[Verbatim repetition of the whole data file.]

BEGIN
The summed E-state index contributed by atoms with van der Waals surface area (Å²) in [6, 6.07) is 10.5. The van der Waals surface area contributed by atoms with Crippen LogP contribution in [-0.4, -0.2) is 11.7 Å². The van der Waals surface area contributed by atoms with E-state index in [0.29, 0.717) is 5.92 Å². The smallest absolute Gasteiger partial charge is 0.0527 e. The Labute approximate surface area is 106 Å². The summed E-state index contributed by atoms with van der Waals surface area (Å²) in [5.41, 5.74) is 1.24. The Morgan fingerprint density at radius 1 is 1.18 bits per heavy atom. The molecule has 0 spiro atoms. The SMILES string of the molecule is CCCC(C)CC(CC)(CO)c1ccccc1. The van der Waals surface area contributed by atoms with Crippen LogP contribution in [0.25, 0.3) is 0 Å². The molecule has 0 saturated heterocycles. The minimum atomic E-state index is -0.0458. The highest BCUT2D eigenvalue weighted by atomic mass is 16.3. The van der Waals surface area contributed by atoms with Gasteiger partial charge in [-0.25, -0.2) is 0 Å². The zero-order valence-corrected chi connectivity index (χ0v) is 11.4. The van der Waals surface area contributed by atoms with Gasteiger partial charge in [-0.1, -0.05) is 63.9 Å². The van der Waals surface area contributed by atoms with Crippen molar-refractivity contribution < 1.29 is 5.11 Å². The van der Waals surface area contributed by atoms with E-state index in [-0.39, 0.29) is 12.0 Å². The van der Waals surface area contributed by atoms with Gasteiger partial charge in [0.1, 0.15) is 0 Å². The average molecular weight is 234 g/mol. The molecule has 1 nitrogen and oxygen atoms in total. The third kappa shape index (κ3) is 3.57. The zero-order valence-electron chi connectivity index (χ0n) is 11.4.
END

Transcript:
The summed E-state index contributed by atoms with van der Waals surface area (Å²) in [6, 6.07) is 10.5. The van der Waals surface area contributed by atoms with Crippen LogP contribution in [-0.4, -0.2) is 11.7 Å². The van der Waals surface area contributed by atoms with E-state index in [0.29, 0.717) is 5.92 Å². The smallest absolute Gasteiger partial charge is 0.0527 e. The Labute approximate surface area is 106 Å². The summed E-state index contributed by atoms with van der Waals surface area (Å²) in [5.41, 5.74) is 1.24. The Morgan fingerprint density at radius 1 is 1.18 bits per heavy atom. The molecule has 0 spiro atoms. The SMILES string of the molecule is CCCC(C)CC(CC)(CO)c1ccccc1. The van der Waals surface area contributed by atoms with Crippen LogP contribution in [0.25, 0.3) is 0 Å². The molecule has 0 saturated heterocycles. The minimum atomic E-state index is -0.0458. The highest BCUT2D eigenvalue weighted by atomic mass is 16.3. The van der Waals surface area contributed by atoms with Gasteiger partial charge in [-0.25, -0.2) is 0 Å². The zero-order valence-corrected chi connectivity index (χ0v) is 11.4. The van der Waals surface area contributed by atoms with Gasteiger partial charge in [-0.1, -0.05) is 63.9 Å². The van der Waals surface area contributed by atoms with Crippen molar-refractivity contribution < 1.29 is 5.11 Å². The van der Waals surface area contributed by atoms with E-state index in [-0.39, 0.29) is 12.0 Å². The van der Waals surface area contributed by atoms with Gasteiger partial charge in [0.1, 0.15) is 0 Å². The average molecular weight is 234 g/mol. The molecule has 1 nitrogen and oxygen atoms in total. The third kappa shape index (κ3) is 3.57. The zero-order valence-electron chi connectivity index (χ0n) is 11.4.